Who should facilitate the company’s planning session?
One of the most important things a management team needs to do is take time offsite to undertake strategic planning and execution thinking. In Stephen Coveys Time Management Matrix, this is quadrant 2, the work we do which is both important and not urgent. The results that stem from quadrant 2 activities include vision, perspective, balance, discipline and control.
Within the Gazelles framework we recommend a meeting rhythm consisting of daily, weekly, monthly, quarterly and annual planning. Whilst the daily, weekly and monthly are generally operational and tactical updates, the 5 days you spend with the management team each year undertaking quarterly and annual planning days are the most important activities your business performs and can be incredibly expensive, or provide amazing growth across the business. So who should facilitate the most important activities your business undertakes each year?
If your business has less than $5mm in revenues or is a start up you may have no choice but to facilitate your own planning days. But often for larger growth businesses the cost of an external workshop facilitator may actually be much less than the opportunity you are leaving behind trying to operate your own planning sessions. With such a great cost to bring the management team together and with this being the most important activity the business undertakes, there are three main reasons to consider before selecting the CEO to run your company planning session or annual retreat.
For many in the management team, the CEO provides direction and whilst they may appear to engage in debate, can often at a subconscious level be looking to please and agree with their leader. This is especially reinforced if the CEO has traits of a diminisher (see video) as defined by Liz Wiseman in her book Multipliers – How the best leaders make everyone smarter. During these planning days, the more the CEO writes and talks in front of the group, the more the management team understands what the CEO wants them to agree to. Then they comply with the CEO’s wishes and the plan could have been written solely by the CEO – thus losing the significant value and input of the team.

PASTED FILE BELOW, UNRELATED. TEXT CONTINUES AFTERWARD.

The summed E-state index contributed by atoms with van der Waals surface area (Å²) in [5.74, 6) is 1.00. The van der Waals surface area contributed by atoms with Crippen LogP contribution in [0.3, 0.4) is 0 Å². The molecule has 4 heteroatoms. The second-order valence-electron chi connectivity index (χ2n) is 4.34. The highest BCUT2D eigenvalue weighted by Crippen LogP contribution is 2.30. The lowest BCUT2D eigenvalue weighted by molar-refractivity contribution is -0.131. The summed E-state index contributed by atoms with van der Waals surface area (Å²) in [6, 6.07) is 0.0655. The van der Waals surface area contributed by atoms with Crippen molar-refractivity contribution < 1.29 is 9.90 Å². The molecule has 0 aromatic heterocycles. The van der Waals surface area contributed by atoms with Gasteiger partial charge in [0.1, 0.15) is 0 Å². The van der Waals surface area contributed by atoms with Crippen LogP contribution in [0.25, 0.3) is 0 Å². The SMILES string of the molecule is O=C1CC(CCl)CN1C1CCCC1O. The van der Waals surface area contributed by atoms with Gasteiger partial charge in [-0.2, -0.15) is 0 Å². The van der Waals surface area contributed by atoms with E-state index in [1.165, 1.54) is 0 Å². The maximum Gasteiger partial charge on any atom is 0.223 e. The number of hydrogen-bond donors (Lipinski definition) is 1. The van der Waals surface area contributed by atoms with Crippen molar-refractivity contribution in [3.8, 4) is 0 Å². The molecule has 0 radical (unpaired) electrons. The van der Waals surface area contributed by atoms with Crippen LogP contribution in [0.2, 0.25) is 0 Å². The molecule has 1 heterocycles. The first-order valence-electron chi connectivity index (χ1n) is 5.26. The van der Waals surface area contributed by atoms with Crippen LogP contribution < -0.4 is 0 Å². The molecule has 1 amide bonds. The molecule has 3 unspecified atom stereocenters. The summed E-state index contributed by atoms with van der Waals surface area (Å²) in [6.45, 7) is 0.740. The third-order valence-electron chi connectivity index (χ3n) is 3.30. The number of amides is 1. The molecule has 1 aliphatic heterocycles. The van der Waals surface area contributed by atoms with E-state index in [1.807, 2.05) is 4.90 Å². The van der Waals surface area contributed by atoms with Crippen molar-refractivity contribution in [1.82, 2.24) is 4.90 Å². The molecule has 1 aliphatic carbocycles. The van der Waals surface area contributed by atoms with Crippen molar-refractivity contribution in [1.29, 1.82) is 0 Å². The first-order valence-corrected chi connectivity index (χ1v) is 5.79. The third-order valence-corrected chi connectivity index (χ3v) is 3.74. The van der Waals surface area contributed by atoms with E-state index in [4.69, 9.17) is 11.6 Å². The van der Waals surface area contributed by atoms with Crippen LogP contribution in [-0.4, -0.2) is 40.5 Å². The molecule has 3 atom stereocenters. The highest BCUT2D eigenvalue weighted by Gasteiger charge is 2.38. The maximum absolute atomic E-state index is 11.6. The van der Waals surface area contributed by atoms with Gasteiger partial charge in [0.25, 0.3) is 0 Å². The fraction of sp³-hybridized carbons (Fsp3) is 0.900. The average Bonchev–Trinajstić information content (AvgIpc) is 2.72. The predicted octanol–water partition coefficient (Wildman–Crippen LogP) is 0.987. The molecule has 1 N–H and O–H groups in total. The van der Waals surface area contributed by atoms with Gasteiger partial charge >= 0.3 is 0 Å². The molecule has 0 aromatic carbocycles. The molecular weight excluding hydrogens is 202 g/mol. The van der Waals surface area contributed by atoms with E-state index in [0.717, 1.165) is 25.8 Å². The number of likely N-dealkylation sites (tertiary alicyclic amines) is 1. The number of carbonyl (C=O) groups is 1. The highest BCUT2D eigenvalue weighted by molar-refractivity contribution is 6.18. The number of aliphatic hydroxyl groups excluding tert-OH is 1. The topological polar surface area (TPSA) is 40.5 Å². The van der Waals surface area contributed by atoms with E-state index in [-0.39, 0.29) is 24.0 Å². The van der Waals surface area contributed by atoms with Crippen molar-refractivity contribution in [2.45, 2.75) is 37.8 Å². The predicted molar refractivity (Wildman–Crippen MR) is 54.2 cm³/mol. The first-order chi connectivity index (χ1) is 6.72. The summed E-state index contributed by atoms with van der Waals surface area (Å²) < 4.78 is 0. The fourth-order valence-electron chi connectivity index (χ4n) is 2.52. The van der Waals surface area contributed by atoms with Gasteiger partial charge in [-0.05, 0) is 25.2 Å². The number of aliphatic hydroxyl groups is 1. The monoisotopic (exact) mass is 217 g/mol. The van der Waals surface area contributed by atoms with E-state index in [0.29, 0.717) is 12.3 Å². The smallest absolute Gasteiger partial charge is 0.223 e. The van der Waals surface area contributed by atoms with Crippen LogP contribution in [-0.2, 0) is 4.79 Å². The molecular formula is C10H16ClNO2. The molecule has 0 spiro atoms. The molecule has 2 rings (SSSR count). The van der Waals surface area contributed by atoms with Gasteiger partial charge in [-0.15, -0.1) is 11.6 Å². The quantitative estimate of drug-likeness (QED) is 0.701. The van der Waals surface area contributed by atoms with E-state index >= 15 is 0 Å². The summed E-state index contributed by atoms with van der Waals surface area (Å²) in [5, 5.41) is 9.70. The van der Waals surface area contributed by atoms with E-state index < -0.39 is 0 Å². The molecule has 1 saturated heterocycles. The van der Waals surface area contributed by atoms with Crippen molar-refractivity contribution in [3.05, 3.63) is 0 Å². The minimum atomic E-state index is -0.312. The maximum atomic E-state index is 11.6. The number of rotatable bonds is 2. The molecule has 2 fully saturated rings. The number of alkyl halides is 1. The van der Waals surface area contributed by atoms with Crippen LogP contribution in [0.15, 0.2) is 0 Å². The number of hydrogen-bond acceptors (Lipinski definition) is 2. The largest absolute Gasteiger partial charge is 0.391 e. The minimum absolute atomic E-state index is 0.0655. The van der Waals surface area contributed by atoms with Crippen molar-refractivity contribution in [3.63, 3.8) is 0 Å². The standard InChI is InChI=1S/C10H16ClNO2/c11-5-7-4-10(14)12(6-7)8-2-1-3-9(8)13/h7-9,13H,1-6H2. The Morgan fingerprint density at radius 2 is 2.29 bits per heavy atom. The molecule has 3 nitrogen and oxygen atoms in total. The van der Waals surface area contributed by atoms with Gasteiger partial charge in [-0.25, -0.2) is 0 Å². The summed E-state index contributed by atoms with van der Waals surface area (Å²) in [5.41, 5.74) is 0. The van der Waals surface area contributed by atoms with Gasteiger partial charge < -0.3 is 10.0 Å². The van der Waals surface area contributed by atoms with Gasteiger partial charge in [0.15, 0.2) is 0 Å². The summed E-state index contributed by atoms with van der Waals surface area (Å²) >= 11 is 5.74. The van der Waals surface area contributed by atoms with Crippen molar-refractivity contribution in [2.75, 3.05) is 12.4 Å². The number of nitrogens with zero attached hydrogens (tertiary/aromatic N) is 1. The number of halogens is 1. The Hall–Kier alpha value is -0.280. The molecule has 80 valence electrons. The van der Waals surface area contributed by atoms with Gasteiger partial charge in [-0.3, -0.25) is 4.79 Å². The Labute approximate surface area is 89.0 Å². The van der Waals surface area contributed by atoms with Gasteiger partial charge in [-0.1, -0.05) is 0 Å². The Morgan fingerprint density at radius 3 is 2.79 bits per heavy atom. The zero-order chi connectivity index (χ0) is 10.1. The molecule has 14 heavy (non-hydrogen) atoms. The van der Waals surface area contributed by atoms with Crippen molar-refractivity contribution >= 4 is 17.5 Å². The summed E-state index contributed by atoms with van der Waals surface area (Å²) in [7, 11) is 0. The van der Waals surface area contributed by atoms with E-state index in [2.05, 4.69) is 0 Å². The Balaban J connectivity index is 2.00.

2. You can’t facilitate and participate simultaneously
Like it or not, the CEO is often one of the smartest and most experienced people in the room. Much the same as you can’t be half pregnant, it is not possible to both facilitate and participate in the process. When you consider the cost and importance of planning days, its a bit like asking the CEO to phone in for half the day – the team member with the greatest value to add will be only partially valuable – caught up instead in the logistics of the day.
3. It’s difficult to debate when you are the one standing at the front of the room
Great decisions are developed by a group when team members will fiercely argue a point, knowing that they are doing it for the good of the organization and that they are confident enough to not damage their relationships in the process. Sometimes, the CEO might not be correct and great ideas or counter-arguments come from others. You can’t ask the question and then answer it a moment later and expect fair and equitable debate in the group.
For many company’s bringing in an outside facilitator appears to be an expense which is not necessary to incur. When you consider the real cost to the business for not coming away with an optimal outcome, and what this could do to your company in the future, the cost of an external facilitator quickly appears a smart investment.
Brad Giles works with CEO’s and management teams to develop and execute a winning strategy for their industry.